Alton Evening Telegraph from Alton, Illinois on August 5, 1960 · Page 1
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August 5, 1960

Alton Evening Telegraph from Alton, Illinois · Page 1

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Friday, August 5, 1960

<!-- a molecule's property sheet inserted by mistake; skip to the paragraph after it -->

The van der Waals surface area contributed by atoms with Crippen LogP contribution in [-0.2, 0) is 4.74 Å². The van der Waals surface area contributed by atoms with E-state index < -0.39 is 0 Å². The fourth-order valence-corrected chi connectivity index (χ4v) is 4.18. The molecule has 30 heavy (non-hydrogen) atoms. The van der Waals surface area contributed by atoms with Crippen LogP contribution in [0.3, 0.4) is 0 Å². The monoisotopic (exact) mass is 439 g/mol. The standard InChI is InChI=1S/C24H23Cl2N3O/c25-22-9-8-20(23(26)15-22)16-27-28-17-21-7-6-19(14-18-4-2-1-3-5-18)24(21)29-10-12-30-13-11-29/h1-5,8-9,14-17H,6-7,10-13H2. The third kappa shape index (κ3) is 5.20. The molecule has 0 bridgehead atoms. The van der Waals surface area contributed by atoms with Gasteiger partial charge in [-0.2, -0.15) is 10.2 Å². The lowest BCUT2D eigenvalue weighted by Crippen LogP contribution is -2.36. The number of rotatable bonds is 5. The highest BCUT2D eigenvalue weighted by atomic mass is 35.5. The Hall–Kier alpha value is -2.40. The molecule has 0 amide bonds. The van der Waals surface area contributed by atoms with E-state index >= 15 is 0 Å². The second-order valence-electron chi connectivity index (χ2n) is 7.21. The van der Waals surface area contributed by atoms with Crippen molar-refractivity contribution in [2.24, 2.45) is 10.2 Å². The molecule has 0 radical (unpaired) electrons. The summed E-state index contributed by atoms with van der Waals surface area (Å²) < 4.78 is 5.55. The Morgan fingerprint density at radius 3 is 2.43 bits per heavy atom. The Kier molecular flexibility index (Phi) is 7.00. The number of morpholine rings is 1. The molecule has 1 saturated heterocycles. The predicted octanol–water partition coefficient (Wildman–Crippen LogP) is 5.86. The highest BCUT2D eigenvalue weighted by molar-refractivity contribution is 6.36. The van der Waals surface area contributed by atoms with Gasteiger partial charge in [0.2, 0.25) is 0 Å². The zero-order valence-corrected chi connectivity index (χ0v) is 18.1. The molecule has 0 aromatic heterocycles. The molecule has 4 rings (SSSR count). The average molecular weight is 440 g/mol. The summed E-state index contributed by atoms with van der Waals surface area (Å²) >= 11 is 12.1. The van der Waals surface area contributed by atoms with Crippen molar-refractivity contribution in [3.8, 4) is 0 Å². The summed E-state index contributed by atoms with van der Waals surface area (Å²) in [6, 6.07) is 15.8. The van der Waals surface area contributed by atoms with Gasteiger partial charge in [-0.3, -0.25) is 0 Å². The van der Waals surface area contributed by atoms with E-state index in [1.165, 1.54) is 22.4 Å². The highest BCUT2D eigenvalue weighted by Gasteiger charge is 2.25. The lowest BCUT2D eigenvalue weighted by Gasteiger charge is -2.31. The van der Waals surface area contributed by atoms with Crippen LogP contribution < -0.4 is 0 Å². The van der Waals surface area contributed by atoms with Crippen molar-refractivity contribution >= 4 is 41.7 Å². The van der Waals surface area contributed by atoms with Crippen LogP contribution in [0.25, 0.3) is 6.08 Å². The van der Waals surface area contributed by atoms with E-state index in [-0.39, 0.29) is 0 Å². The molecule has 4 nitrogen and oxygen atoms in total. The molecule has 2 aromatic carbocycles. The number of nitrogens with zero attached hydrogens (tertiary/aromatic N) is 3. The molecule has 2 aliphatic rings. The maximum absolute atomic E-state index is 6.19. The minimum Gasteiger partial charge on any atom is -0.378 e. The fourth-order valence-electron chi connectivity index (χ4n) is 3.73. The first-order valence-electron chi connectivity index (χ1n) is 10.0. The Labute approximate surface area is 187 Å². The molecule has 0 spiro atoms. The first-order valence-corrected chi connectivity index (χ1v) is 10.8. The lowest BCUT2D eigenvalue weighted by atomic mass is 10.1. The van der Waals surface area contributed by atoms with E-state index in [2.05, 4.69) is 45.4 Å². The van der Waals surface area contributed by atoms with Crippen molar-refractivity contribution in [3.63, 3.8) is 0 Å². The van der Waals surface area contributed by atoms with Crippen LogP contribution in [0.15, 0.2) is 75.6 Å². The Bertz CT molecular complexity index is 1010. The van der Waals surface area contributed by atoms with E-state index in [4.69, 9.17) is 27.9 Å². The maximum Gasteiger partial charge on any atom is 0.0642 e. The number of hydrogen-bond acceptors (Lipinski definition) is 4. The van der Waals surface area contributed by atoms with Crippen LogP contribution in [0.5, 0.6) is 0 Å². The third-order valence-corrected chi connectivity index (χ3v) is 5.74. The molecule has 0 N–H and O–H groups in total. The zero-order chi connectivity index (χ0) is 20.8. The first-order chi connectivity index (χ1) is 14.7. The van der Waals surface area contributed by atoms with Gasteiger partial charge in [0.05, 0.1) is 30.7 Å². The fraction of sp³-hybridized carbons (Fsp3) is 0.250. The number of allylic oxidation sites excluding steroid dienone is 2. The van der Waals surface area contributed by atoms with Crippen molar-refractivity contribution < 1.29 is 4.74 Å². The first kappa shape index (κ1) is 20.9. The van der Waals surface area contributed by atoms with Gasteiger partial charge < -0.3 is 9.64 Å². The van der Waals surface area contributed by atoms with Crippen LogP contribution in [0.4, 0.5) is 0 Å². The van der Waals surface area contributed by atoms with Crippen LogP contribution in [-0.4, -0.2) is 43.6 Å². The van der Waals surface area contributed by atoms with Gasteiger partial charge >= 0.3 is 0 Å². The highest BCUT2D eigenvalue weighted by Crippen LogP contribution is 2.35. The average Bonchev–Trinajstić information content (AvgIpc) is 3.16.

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ALTON EVENING TELEGRAPH Serving the Alton Community for More Than 124 Years CLOUDY SATURDAY: Low 73, High 93, (Complete Weather, P«f* 2.) Established January 15, 1836. Vol. CXXV, No. 173 ALTON, ILL., FRIDAY. AUGUST 5, 1960. 20 PAGES 5c Per Copy Member of The Associated Prets Served in Karachi City Engineer Often Visited Rawalpindi, Designated as New Capital of Pakistan LOW Bids B> L. AM,l;V THfjtraph Muff Writer Rawalpindi, an industrial cent- IT and military station of 21)0,000 headquarters for (he British-Indian Northwest "Frontier Army, The Grand Trunk Road from The camel ran past my .jeep, striking It in the front. The hvo ! soldiers turned loose of the reins.! the Khyber Pas* to Calcutta'so that the last we saw of the •T low lot , . goes through Rawalpindi. The camel, he was running down the people in Ihe Himalayan foothills, roHd |g about M00 mlles> long mitd he . K , swinging and gobs . now is Pakistan's only capital. m m7 tnp Gran(J Trunk Road|of fro)h bping thl , own from *ldei|~ n ^ eve ;/ m 7 h " p President Mohammed Ayub wns divided into two sections »o side" ! Drainage and U-VPP District Khan issued an order effective Jbecmiso of the partition of In- T,,,.^ Two Yean ' W an Eugene Luhr & Co ol St. .Monday stripping Karachi \V«,t !f ||,, and Pakistan. ,.,„,, wp|)l to Pakis , an ta!Louhi Mar8hal) Gray , t , okj , 8 . Pakistan s teem n« chief city and, Most „( the people in Kawal-;,^ „„„ ,. enn1ied to , nc B , ate8 j man (or thr U-S . «.'„.,,, Engi port, of its capital .stHtns. |)indi are Kashmiri. There are ,„ , 9 - 9 Hp had h|s ^fe and ! ne ers. said today. Object of the Advance Guard Barred From Katanga; Bunche Fails Plane CanH Discharge Thomas F. Griffin, Alton's!frontier tribesmen and military daughter with him. He gave in-|levee raise Is to protect against director of public works, while;men. The two languages spoken slrilct jon and assistance in con-ja-52-fool stage of the Mississippi serving as an engineer for the lure Kashmiri and Pushtu. The Army, was stationed in Karachi!military personnel spoak a dialect for two years and visited Rawa- Called Urdu. pindi many limes. Miwlcin Hellion Griffin said today Rawalpindi Thr religion in Rawalpindi is Is very dr.v and extremely hot in'Moslem. There is i> call to pra.v- the summer. "Rawalpindi is a er five times per day plateau about 1.100 feet above "There are a fair amount o sea level," he said "About .'!9 Americans inRawalpindi and a miles away there i.-, a small 'si/able amount of Britons." Grif- town called Munvc. V.fiOO fpct fin said above sea level, that has many One ol Griffin's most mernor- |)ine trees Many peopl stritdion programs carried onion the St. Louis gauge, in that area. The lowest of three bids snh- GrilHn in relerring to the Pak- mi tied, ihe Luhr bid was i»v islan army said most of the ar-i S7£J .'.'X). The govern)unit csti- my personnel ait? big men, as;mate for the project was SHOL'.compared to the rest of the peo-:506. Gray said. Bids weir open- in Pakistan. He said theied Thursday, president of Pakistan. Moham- jh,, work consists ol erecting mod Ayub Khan, is about six ceo.000 cubic yards of earthen fcxM two inches tall and i* a very emHft nkment. ol grubbing, good athlctf. Hearing, and sodding, and of al- and is very cool able experiences in Pakistan was' Griffin said when Ayub took ov- (option of lour existing drain- uo to Murrcc. irom when he was going to Murree by ''' '" 1Hr>x «»'' '•omiption and age slruHure.s. The work is to .March In .lul> tor vacations ll.jfcp M.-said: "I picked up a i 1 '"""' «-'<s almost eliminated, be done in the Wood River-Hart- they wait until after July they,K-PP .'inrt was Romg north to Mur-' w ' 1llin th( ' fit ' st lf ' sv weeks of his,f O rd area. i,-el plenly ol rain, a- .lul.v IhroiiRh r«' -n a road that hud a high presidency. Ayub pnt the coun- f;ray sai() ,,,.„ , ne ,. ( . ,„,,, , JO o Septomb-i is MiiiTcrV rainy bank on one side and a sleep lr >' imr|p| ' niartial law and woik-: ( . ;i | enda| . days a |j oUed | Or the -<.'asori Militiir.v (own Rawalpindi is primarily ,i mil lr - v imr|p| ' niartial law and woik ra\in.- on the othei side. fcarnc!''d out a program tor Ihe civil ,. omp | cljon o) ,| )c work , which around an "S" curve when I SPrvants whfM<m '- l)( ' lo " ! Khan ' s is expected lo begin in the next -aw an cMivnielv large cam. I r'PPOintm.-nl, making many times, f(W H(?( , ks Construction will be- naiy IOWIKThere arc some inrtus-jrunning down the road pulling a morf ' morvy than they should. ^ as soon Hf; tnp bidder is tries, sonw cotton and sugar (four wheel, nibber tired call ] Gnff ' n salrl "P" 1 * 1 *' 1 " 1 <-ould not ij,j v cn official notice to proceed mills, and few Hour mills. U'heat'The..- «erc five Pak (Pakistani*'"•''J' 1 suivived as a nation if Ayub ; wjlh (hfi ( . onstru ,. tlon is the chief a^riculiiira) priKiuct •soldk-is in the cart I sloprwl the hart " nl tak '' n OVPI ' produced in Rawalpindi, but ieop and waited to see what the Griffin said a canal waTers most of the Hour making is done camel would do. When he saw mcjproblem that has been prevalent; :n the home. he turned and swung the cart (or .\ears is being worked out! The Atlock Oil Co. has its into a telephone pole, knocking : .step by step. Me said the World, headquarters in Rawalpindi. It off the two back wheels and the Bank, which is United Nations; is a subsidiary ot the Burma bed o/ the cart, and also throw-!sponsored, will loan India and: Shell Co. <ing three of the soldiers out. i Pakistan enough money to solve, Rawalpindi is the htadqiiart-iThc other two soldiers held onto |their canal waters problem. Thej ore for the Pakistan army and'the reins and were bounced on (loan, which bears low interest,; lor about 100 years it was the!the ground as the camel ran.;will be i-epaid in local currency.! Passengers at Airfield ~ By ADRIAN' 1'ORTER ELISABETH VILLE, the Congo (AP)—A 20-man advance guard to pave the.way for U. N. soldiers was barred from entering Katanga today and sent back to Leopoldville with U.N. Undersecretary Ralph J. Bunche. carried his opposition to U. N. intervention as far as posible on Bundle said Ihc men were technicians'and should be allowed County Seat Alby Bridge Plans Street Men Approved by State Report Sick Code for Inspection Compiled A code to guide firemen in their inspections of homes has; been drawn up by Chief James' J. Lewis and City Manager Gra- 1 ham W. Watt. The home inspections will begin Monday. Copies of the code, which stresses the need for "good pub- UN OFFICIALS DISCUSS CONGO United Nations Secretary-General Dag Hamnmrskjold, right, and L.N. undersecretary Ralph J. Bunche, left, confer in Leopoldville, Congo Republic, Monday. Bunche arrived in Elisabeth- ville,, capital city of secessionist Congo province of Katanga, today, where he will try to pave way for entrance of U.N. troops. (AP Wirephoto) Busy in Africa Bundle's Relatives Here Have Not Heard From Him Recently; Follow His Activities to start work here. Katanga off!-' the diplomatic level, and thf next dais snid they were U. N. Sol-1 move is up to the. U. N. diers and refused to allow them to Tshonibc appealed to Bunche get off their plane. i Thursday to hold off on the move- Premier Moise Tshombo of Ka-iment of soldiers into" Katanga and tanga, who has proclaimed the j to refer his government's secess- secession of his province from the [ ion from the centra! Congo gov- new Congo republic, showed he ernmcnt to the Security Council meant business in refusing to al- ; for a review of the whole Katanga low Ihe United Nations to put his!question. territory under U. N. patrol. He ; Tshombe told a news conference has said U. N. forces would have:Thursday night he was under the to fight their way in. impression U.N. troops would not Bunche. top troubleshooler in:begin arriving Saturday but con- thc Congo for Secretary-General'ceded Bundle had given him no Dag Hamnmrskjold. came here I assurances. Hedging, he added Thursday and failed to work out;that he would not hv surprised it u compromise with Tshombe. To-j the troops came, day Bunche went back to thei Needed hy Lumumba Congo capital of Leopoldville to' M-jinbers' of Premier Patrice report to Hammarskjold. ; Lumumba's central government Plane Surrounded 'were certain to oppose any at- Thc plane that came to pick him up was surrounded by Katanga police and soldiers as it stood on the airfield. Godefroifl Munongo, Kalunga interior minister, went aboard, and personally informed the U.N. tempt to take the question of Katanga to the Security Council. Katanga's mines, rich fields and pastures furnished 60 per cent of the weallh of the pre-independence Belgian Congo, and Lumumba and his ministers have made plain j delegation it would not be allowed they consider part of the U.N. i to get out. [military force's mission is to en- i Munongo told newsmen he had j force the central government's au- i warned Bunche that intervention jthority over Tshombe and his re: of U. N. soldiers would be re-ibellious Katanga regime. Hani- jgarded as aggression and Katan-j marskjoJd in a statement Wednes- EDWARDSVJLLr By STKVE COl'SLKV Telegraph Staff Writer note of Alton interesf in Conditional,approval ot preliminary plans for tht AJby ,,tro«Jt ;n c relations," have been sent to connection with United Nations bndge over the GM&O Railroad right-of-way at Delmar avenuejall fire stations for guidance in,troubleshooto.v Dr. Ralph 3ohn- ha,s been received from the Stale Division of Highways over;the firemen's new task, signature ot William M. Dutclle, state engineer for local streets,.announced tills morning. street depart- it wflt> announced today hy City Manager Graham W. Walt. Watt 'son Bunche. who is presently in Africa lor Ihe U.N.. was inject"Remember that this may be ^ "£«>' '» ™ inttn ; vi ™ ™| h Mrs. Tiimon \\ilson ol £UO SaJu lion ol the city rnent. including yarhase and, State app| . ova ] watt said, is I an early cost estimate; actual* the only time that your fire de-! j-etuse ^collection services. was; condJUoned on approval by the cost may be somewhat higher un-jpavtment will meet the home; 61 " a l ' e , ' VeH , " ^' at a standstill today ullur em- ployes failed to report for uo'.k this morning in an apparent initial skirmish of a developing "cold war" negotiations over bogged-down over pay raises sought by Laborer's Local 179. Only Street Superintendent Fred Behrendt was on hand this morning at 8 a.m.. when street department employes were der matured final plans, it is I owner under such suitable con-j thought. jditions, thereby creating the op-| I1.m£lll. IUil*L»*O| liltA^-WJ t~lt_(*kulgj h»av. v»j* j. . . The city, said Watt, now is portunity for improved relations ! " ho _ r <*! des °" a " GM&O Railroad to limited clearance on one side of its tracks at the bridge site. Now the preliminary plans, drawn by the city's engineer, Willard G. Flagg of Edwards-1 way to align Alby with the site of! guide books says, ville, will be submitted to the ; the new bridge. The noted diplomat has two ! cousins in Alton and another cous- actively working to close upso neceBsary for the advance _ Staton wh«e clUllWljr WV/LIUJ1K w \-*V3C i*f ou iicA.cro.au.i.,7 J.wi «•*- ut4*u»*«*v. U'IJ««*5«i«.tt«*» acquisition of needed right ofjment of the fire service," the - ^ed as a cl^d ? d you,g i woman. Mrs. Wilson is the daugh- railroad for its consideration, i The site of the bridge is 60 feet ] men - s job is to look for dangers, The report from the state marks | to the eastward of the present| not violations. The code re another step in advancement of i highway bridge that the the project towards a goal of j structure will displace. " uc «""».••-*-• j ter 0 £ Mrs. Clolo Baker, one of Lewis reminded that the fire- Bunche , g cousins . who Uves at scheduled to begin work. Beh-| cons truction to start next spring; This is necessary for the new new ! cites: Firemen will work rcndt reported receiving phone i sa j d Watt. calls beginning at ti a.m. on behalf of eight employes listed -is "sick" and unable to report tor work. One other employe has been ill for the past week rind three others tailed to either phone or report lor \\nrk this morning, Behrendt said. Only other muniripai depiin- ment al'lei'ted by the "cold wm" move was the eity water department, in whirh three maintenance employes failed to show <:p for work this morning. The municipal water and sewage disposal plants were in normal operation today, and all the day staffs of both the police and fire departments were on duty. There was no disruption ol municipal services except the street department and allied garbage and refuse collection services, Mayor William C. Straube reported at noon today. "I have notified Behrendt to request the laborers local lor replacements for the men reported 'sick' today Jf they fail to show up for work Monday morning," Straube told the Telegraph shortly before noon today. "We must keep our services to the public In operation," he added. Mayor Straube also said those employes who were reported "sick" today would be required to produce certificates from their physicians to that effect, and ejiplanations would be demanded of those who tailed to report for work without any notice whatsoever. A meeting scheduled tor Wednesday afternoon between city officials and representatives of Laborer's Local 179 in attempts by the organization to negotiate a pay raise for municipal em- ployes failed to materialize, although three aldermen and the local's business agent were, on hand. The hourly pay suule tor members of the local reportedly is $3.^5, although employee in the olty street department and allied services receive $2.09 an hour and are requesting an in* crease comparable to about $50 per month. •\ It is probable, he added, that the city will file with the Illinois ! bridge to meet the earlier relocation of Alby road, immediately north of Delmar, and its in- Commerce. Commission this jtersection with the federal aid coining fall a petition for an ap-IBcIt Route. Paved Alby street p o r I i o n m c n t of construe-' for a distance of five lots south of tion costs on the bridge stmc-jthe railroad cut must be swung Hire. eastward. Right-of-way is requir- Tht- City Council has appro-Jed to make the change in street priated. and the state has approved, an allocation of $167,000 for the bridge project including the necessary realignment of Alby street and the approaches. The appropriation wa* based on alignment. Thus three and should remain close together 2206 Salu. The other two cousins are Mrs. Theodore Edsvards jof 2112 Hickory St. and Cyrus in pairs Station of \voods Station. "We haven't heard from Mrs. during the inspection. They winj Buncne in some timc , wear uniform caps and badges. I Wi , son told , he Te i egrapn . "but "Approach the dwelling usinsj two wee|fii ago wo were gucsts of the sidewalk, never cut across j,, is two aunls wno live in Los lawns or back yai-ds, make sure A|W ,|,, S w <- a ll follow him in the your shoes are clean before en-| nowspupera _ Hjs two aunts tering. | lvaret | in Los Angeles were "Always ask permission of thej hjs mol |, e y s siste ,. s . They are householder to make the inspection, as a; , , ™ ------ identifying yourself hus far the city has acquired mcmbe| , of the Fire Departrnent . ;™ ,e pieces of right-of-way that , Ex|ain in „ friendly way why : L Foundry Products Co. and must obtain two or three more. , Exp|ain in „ friendly way why s ° 1 ' being to help the householder | old now, and do worry quite a lot. They are Veil Johnson." Bunche, who has been called ie world's foremost authority on vjsjted Alton and njs Kennedy in New York To Talk to Newsmen NEW YORK (AP) — Sen. John F. Kennedy, arriving lor a busy day of activities here, said today he doesn't expect the forthcoming special session of Congress to carry oat platform aims of either party. "I never thought of this session us either party writing its platform," he said. | For the Democratic party to cariy out its goals, he said, it would need "a mandate from the people" in the form of control of both the Congress and the executive branch. Kennedy, the Democratic presidential nominee, flew here in a light, drizzly rain from his summer home at Hyannis Port, Mass, for a day of speech-making, politicking and visits with Mends. Before the takeoff from Hyannis Port, Kennedy told reporters lie is happy about the big primary election victory scored by Sen. Estes Kefauver in Tennessee, but he said he believes it is a mistake to generalize about elections in reading political trends. A small crowd was on hand at the airport to watch Kennedy's departure. Kennedy has dales to address editors of ethnic newspapers and to have luuuh with editors of Time and Life magazines. The ethnic papers serve 25 nationality groups in this country. Kennedy Ims inviled Felix Von Kckliai't, secretary ol' state of West Germany, to confer with him apartment the Kennedy family maintains. Kennedy presumably seeks from Von Eckhart some first hand infoi.nation about the Fret- World's problems in West Germany and West Berlin. However, he announced merely that ho had invited the German dignitary Von Eckl...rt is in the United Stales as the personal representative of West Germany's Chancellor Konrad Adenauer. In addressing Ihc ethnic paper editors Kennedy is angling for K::p,Airl from nationality groups- Poles. Italian anil others. !!• has make his home fire safe. iarea a>latives April 5.10. "Inspect only basements, util-j Bunc i, e , who has been describ- jty rooms, storage rooms. kitch-; e( , as .- onc of ||u , wo ,,| d ' s gl . eat . lens, garages, attached or other !esl , ivln ,, m(1|1 Ull . SUU1W of 'wise, and yard areas. Only at ldeep insl)il . alion , 0 t lie Negro the request and suggestions of, rac( , the object of sint . ei . est ad . l the householder should your .in-| niiration rron , al , others." has jspection include other rooms ofj a sjni|)U , | Uimblt . approach to life, | the home. | M ,, S \vilson said, and this is one' "When hazards are found, do| of , he reasons . he - ls so success j jga would then be entitled lo take legitimate measures of defense. He said Bunche had told him that day said the' U.N. force had not been sent to take orders from the Con-'o government or mix in the U. S. soldiers would not come un- infant nation's internal affairs, til after further negotiations. • Elisabethvillf's Europeans were Just before Bunche left, Tshom-j anxious, but there were no signs be (old a news conference: 'of panic or preparations for a ! "I have gathered all tribal j mass flight in fear the province j chiefs of Katanga in Elisabeth- > might become a battleground, ville in order to explain the inter- But long lines of .Africans 1G to nal and external situation of Ka-'.'50 years old marched or cycled tanga. I have informed them ot I to an amry barracks in answer the decision to oppose the arrival of U. N. troops. The chiefs agree with me. Dr. Bunche has been informed of my decisions and he realizes the stiuation is dangerous. It appears that Tshombe has to the provincial government's general mobilization order, issued after Tshombe announced U.N. troops would have to fight their svay in Saturday. They sang independence songs as they came to sign up. Nixon Says U. S. Must Always Aid Freedom HONOLULU lAHi—Richard M. ments. "B<> firm without being not order corrections, but explain the hazard, its potential danger, and what the householder can do to eliminate it. "Never argue or try to force a point with the householder. If admission is refused, thank the householder courteously as you leave, then enter the information I'ul in his undertakings. In a recent visit to his homej on Long Island. N. Y., Mrs. Wil- DR. BUNCHE IN ALTON Diplomat at reception here lust April, at YWCA reception which followed his speech. Man at right is William Woodward.—Staff Photo. Nixon, viewing the next president as personal chief of the nation's foreign policy, today declared the United States will always lend its strength to the free countries of the world. Nixon, the Republican presidential nominee, closed a two-day campaign whirl of the 50*h state with a speech setting forth these aims for U.S. diplomacy. —Build military power not only equal to that of any potential enemy, but greater. —In dealing with other govern- on the inspection form for that:,. lu> { , uk)ecl M ,. s Wilson ;md nei . son observed that Bunche whoj of |)ivssurt , a , ma t time she said, rises early in the morning, took; Hf .,. visil was jn May amund time to sweep the patio ol his ;,,„, tjnu , of , hp U2 int . idf , nt . home and lo take out Ihe garbage. Uurinu the visil, *he said, Bun- address, so that your records can '• be complete. a new country organized, he flys to it. she said. Alton ('outer of SIU along not involved:with the Greater Alton Assn. of| in a major crisis like the prcscm Commerce, the Klijah P. Love-j African situation. Bunche lives a'joy Assn., the YWCA. the Alter Lodge Tells Plans for Campaign "Compliment the householderj, 0 through the United ljusy Nations building and took them Mrs. life oiu Commission on Human Relations look uii and the Alton Branch of the inan\ i i- , •. iiiv u'H.<k-'s •uiunriu H.-III-II she .i-iwiNAACP sponsored an appear--- -- MU man) places which viaitors i his week s agenda u in n siu \vas ; t ^ when he deserves it. and always, dii , <Jo no , se( , Sht , hud a ;in New York ama/wl her. lie "' K!t ' ol Bum-he at Alton High thank him for allowing you to! ( , ha|K , (1 J 0 ousen .' (1 ,',„'. S( . c . U rity; was slated for six plane flights i*" 1 " 1 " 1 *'''«»•-""» «"'»•» h " «"'" School Auditorium when he was been sharply of the existing i; •I make the inspection. council al work and viewed nmiiyi" 1 "'"• week she said. He fliosjl'i'iv m April, the [iast! "your main interest is fire l»e-j o( | lt ,,. interesting things while' 10 Harvard U. twice weekly on and of ih roisriihii'.vi'r administration foreign polic., toward Eastern Europe. l|t) " lau! »'veiuion. never discuss the neigh|, 01 . nex) door , v |, en leaking (nen , ... rnt , trip was like wll( ' n lll> ' s '" Ntw Vork, inspection, or his problems. Re- buildin ,, w jti, j, s beautiful member you are not there to set dream " she added The U.N. ! s ' 11 ' reporiwl. Kvcrj time there is his speech at Alton High School a reception was held at Alton YWCA in his honor. Kennedy planned to wind up|Hf, disputes between neighbors." one-day New York visit by, Th( , inspections will be curried I lecture hud an "atmosphere of peace." calling on u long , Abe Feinberti, well known to New York Democrats;. Feinberg, board chairman at the Kayser- Roth Corp., has been active in Democratic fund raising and other party activities. Kennedy's headquarters, in reply to questions said that "this is not a fund raising visit" and that Kennedy had been invited by Feinberg. Kennedy Thursday started his biggest pitch to win the Midwest farm belt vote. This is the area where Republicans are hoping tv give him. one of his hardest fights in the campaign. They seek to picture him as a johnny-come- Uiis aliernoon at the Park Avenue lately Iriend ol the fainter. out by the city's four fire fight-! ing companies. The firemen will yo on inspection tours witli their apparatus which will bear signs saying -that the firemen are engaged in inspection. At least one fireman will be on the truck all the time to get alarms for the company) by radio so it can respond as quickly as it in its own station This inspection method has been in use in some cities sev-j eral years, Watt said. "The Nation Board of Fire Underwriters discloses that in such cities the number of borne tires and the amount of (he losses have been reduced approximately 40 per cent." Rlll ..,„. ounuie ulltlt!I . uiiaei KD1TOU1AK 5 New GAAC Members Reported in First Day SPOUTS . . . RADIO & TV OU1TI AHY/ . MAIUiKTS . . CGMU * I'A/l'K 10 JA(«i: u l'A(iK Id Hi Ili PAUK 17 'JO "11 everyone dues a» well, we'll be all right," was Ihe word thui went oui today after lino workers reported lut- Currently, however, reports huve been slow in coming in. Thi' three workers reporting, according to Executive Diiec- ;ioi K M. Kaar, were not giving 11 had DATA AT THE DAM 8u.ni. temperature Yesterday's today 72'. HlghBr low Ti\ Uisur 6iu^u bulov. dam ui 8 a.m. 1.08. Puul 3j5 24 iii's. to S u.m. A truce 'mciiib<T.shi|Jis in Ihe lireuit'i Al-i|inai ic'.sullb. They |lu4i As.suciuliuu of Cumnieice'.s,other prospects lo see. current campaign. Tin' campaign wa.s launched William H. H. Bierbiium, co-iwitli a bieulUast Wednesday, at- chuimmn of \\\v campaign, { tended b> 7. r i woi'kui'b. Most workers look with them luui prospect cards apiece. "But one look out 13," remarked Kiuir. pointed out 80 workors were listed as active in the ui'l'orl. Hernuui Bunyan is uu-cluuiman witli Bicrbaum. BEVERLY. Mass. ,AP. - Ro- belligerent." —Strive constantly for programs to reduce international tensions—but alwa.vs from a position of strength. "We must make clear to potential aggressors throughout the world that we will stand with the forces of freedom," Nixon told 7,500 Hawaiians who filled Waikiki Shell in the island capital. The vice president spoke on the eve of his return to the mainland after pressing the first offshore campaign of a presidential candidate. He and Mrs. Nixon planned to leave for Seattle and an airport reception at U:30 a.m. Honolulu time. They expected to be back in the capital at dawn Saturday. ' Earlier in his final day of cultt- I valing Hawaii's three electpral i votes, Nixon established himself —if elected — as commander of U.S. diplomatic forces. : In his farewell speech Thursday . niglu in Honolulu's open-ail* con- publican vice presidential noiniiiei Henry Cabot Lodge plans to cam i cert bowl, Nixon said the nation's i greatest danger i., not loss of free• i > • dom ""' im « h . but paign along the East and U'esl, coasts, in the South, and in Ohio, Indiana and Illinois Lodge told a news conference Thursday these plans were made at Newport, 11.1., when he and Vice President Richard M. Nixon,;° the presidential nominee, con-.^,, .... ... I ., -.1 i, •, , i... giants siiouiu be used as lerred recen v with President hi-1r. ....... 'ideological striking lorce. lor did notj '' . ia ' ssmed ' lis ^n role as indicate whe,, he would start cam-' presidl ' 111 ' " lhat slu > uld te hi * er means. He recommended strengthening the United Nations as a force for peace and developing regional international organizations. And he said such progra as technical f o r c i y n loans and should be ust He had said earlier that this depends on how soon his work at the U.N. can be cleared up. He said he has un assignment from Eisenhower to attempt to bring about U.N. meetings on disarmament, and would not talk politics until this task has been finished. The ambassador said Rep. William 11. Bales will ac- conipun.v tours. him on his campaign us more of u personal foreign policy chief than President Eisenhower ims been. He also named a halt-down men in and out of the Eisenhower administration whose views he would seek. TODAY'S Saddest woixis ul tongue and pen: thti pesky lly \» back again! iC l*>0 Ooiittuil k-e<(Uiie-> COIP i Nixon said IK* wasn't giving any hints us to hta potential secretary of state, but named Secrleary of the Treasury Robert B Anderson. Gov. Nelson A. Rockefeller ol New York, former Gov. Thomttk K. Uewey and Luis Munoz-Mariu, territorial governor of Puerto Ricu, us i .en of ability in Joi'- CIKII affairs. He also praised Secretary of Stale Chmtian A. Her- tcr u,nU Undm'secrHttry C. jlas Dillon. t;